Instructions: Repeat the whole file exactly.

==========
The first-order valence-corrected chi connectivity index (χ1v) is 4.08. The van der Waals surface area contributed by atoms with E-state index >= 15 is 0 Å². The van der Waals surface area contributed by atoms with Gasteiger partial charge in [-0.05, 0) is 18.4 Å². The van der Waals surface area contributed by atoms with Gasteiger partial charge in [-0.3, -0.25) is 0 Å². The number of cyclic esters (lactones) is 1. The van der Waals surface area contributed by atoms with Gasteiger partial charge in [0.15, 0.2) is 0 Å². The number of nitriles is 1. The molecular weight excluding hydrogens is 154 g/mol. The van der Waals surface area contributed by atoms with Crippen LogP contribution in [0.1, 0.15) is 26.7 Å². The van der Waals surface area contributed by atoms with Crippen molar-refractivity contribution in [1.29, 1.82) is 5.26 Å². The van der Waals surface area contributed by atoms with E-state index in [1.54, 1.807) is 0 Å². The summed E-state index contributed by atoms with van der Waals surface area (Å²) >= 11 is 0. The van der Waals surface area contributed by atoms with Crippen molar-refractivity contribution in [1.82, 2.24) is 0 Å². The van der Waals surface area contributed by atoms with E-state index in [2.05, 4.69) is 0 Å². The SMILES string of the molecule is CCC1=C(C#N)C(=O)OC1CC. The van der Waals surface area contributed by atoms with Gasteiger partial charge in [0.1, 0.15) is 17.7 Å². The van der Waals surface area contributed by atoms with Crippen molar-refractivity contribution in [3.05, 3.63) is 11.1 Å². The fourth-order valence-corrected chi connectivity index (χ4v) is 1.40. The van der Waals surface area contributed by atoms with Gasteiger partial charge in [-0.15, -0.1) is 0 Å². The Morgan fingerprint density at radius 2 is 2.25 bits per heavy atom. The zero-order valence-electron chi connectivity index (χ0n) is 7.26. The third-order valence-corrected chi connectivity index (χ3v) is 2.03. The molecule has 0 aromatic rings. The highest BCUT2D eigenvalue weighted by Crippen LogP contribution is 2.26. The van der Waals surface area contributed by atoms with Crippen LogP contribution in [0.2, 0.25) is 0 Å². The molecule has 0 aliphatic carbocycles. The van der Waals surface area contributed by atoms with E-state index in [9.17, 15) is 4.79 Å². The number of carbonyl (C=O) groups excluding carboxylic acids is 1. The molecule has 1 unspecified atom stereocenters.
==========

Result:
The first-order valence-corrected chi connectivity index (χ1v) is 4.08. The van der Waals surface area contributed by atoms with E-state index >= 15 is 0 Å². The van der Waals surface area contributed by atoms with Gasteiger partial charge in [-0.05, 0) is 18.4 Å². The van der Waals surface area contributed by atoms with Gasteiger partial charge in [-0.3, -0.25) is 0 Å². The number of cyclic esters (lactones) is 1. The van der Waals surface area contributed by atoms with Gasteiger partial charge in [0.15, 0.2) is 0 Å². The number of nitriles is 1. The molecular weight excluding hydrogens is 154 g/mol. The van der Waals surface area contributed by atoms with Crippen LogP contribution in [0.1, 0.15) is 26.7 Å². The van der Waals surface area contributed by atoms with Crippen molar-refractivity contribution in [1.29, 1.82) is 5.26 Å². The van der Waals surface area contributed by atoms with E-state index in [1.54, 1.807) is 0 Å². The summed E-state index contributed by atoms with van der Waals surface area (Å²) >= 11 is 0. The van der Waals surface area contributed by atoms with Crippen molar-refractivity contribution in [1.82, 2.24) is 0 Å². The van der Waals surface area contributed by atoms with E-state index in [2.05, 4.69) is 0 Å². The SMILES string of the molecule is CCC1=C(C#N)C(=O)OC1CC. The van der Waals surface area contributed by atoms with Gasteiger partial charge in [0.1, 0.15) is 17.7 Å². The van der Waals surface area contributed by atoms with Crippen molar-refractivity contribution in [3.05, 3.63) is 11.1 Å². The fourth-order valence-corrected chi connectivity index (χ4v) is 1.40. The van der Waals surface area contributed by atoms with Gasteiger partial charge in [-0.15, -0.1) is 0 Å². The Morgan fingerprint density at radius 2 is 2.25 bits per heavy atom. The zero-order valence-electron chi connectivity index (χ0n) is 7.26. The third-order valence-corrected chi connectivity index (χ3v) is 2.03. The molecule has 0 aromatic rings. The highest BCUT2D eigenvalue weighted by Crippen LogP contribution is 2.26. The van der Waals surface area contributed by atoms with Crippen LogP contribution in [0.2, 0.25) is 0 Å². The molecule has 0 aliphatic carbocycles. The van der Waals surface area contributed by atoms with E-state index in [9.17, 15) is 4.79 Å². The number of carbonyl (C=O) groups excluding carboxylic acids is 1. The molecule has 1 unspecified atom stereocenters.